Dr Clement Masakure and Dr Rosa Williams won funding to present papers at the International Network for the History of Hospitals. Tinashe Nyamunda won a prestigious three-month Cadbury Fellowship at the University of Birmingham in the United Kingdom. Anusa Daimon has been selected as a 2015 Harry Guggenheim award winner, which covers workshop attendance in Nairobi, Kenya.

From among the group, twelve articles have been published or accepted for publication in refereed scholarly journals, as well as four chapters in edited books. Book reviews written by these highly-motivated graduate students, have appeared or will appear in leading national and international academic journals. Remarkably, seven book reviews appearing in one particular issue of African Studies Review, were written by this group. Four scholarly monographs have recently been published, or soon will be. One PhD student is the joint editor (with a senior Canadian academic) of a forthcoming study on Zimbabwe’s controversial Marange diamond mining industry.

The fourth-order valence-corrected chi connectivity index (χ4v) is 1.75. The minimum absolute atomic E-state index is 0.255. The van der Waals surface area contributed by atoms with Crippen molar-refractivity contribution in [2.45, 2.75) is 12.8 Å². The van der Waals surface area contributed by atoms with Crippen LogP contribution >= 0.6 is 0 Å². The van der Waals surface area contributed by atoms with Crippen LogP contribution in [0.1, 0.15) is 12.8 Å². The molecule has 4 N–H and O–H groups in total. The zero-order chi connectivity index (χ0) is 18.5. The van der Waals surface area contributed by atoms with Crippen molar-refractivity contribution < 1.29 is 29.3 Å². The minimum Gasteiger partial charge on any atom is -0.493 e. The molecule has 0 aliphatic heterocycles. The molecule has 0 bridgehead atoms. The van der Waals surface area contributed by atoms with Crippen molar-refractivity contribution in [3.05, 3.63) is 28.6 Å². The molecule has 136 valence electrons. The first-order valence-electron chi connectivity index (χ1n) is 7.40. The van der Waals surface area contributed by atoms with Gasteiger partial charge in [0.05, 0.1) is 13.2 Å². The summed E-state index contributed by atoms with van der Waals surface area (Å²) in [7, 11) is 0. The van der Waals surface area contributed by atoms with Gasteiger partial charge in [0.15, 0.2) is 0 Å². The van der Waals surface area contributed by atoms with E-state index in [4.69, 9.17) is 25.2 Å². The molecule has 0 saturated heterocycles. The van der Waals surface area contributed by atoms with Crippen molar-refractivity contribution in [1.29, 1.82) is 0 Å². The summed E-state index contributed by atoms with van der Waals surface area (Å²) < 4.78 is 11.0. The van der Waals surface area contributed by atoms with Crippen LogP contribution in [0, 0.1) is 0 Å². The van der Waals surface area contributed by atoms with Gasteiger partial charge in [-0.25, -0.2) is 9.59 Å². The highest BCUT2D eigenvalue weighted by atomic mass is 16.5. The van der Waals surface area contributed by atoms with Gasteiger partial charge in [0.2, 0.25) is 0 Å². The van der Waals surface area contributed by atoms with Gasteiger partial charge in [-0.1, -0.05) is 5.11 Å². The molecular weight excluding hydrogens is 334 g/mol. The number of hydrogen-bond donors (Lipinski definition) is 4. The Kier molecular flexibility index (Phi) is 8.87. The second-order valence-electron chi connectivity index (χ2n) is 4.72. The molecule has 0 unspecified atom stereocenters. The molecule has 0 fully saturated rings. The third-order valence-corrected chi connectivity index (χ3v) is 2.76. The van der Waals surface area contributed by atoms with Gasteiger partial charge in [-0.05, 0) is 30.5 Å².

Another outstanding researcher, Dr Lindie Koorts, won the award for the best debut writer at the 2014 Woordfees for her book ‘DF Malan and the Rise of Afrikaner Nationalism’ – the first non-fiction writer to achieve this. Her book now appears on the longlist for the 2015 Alan Paton Award.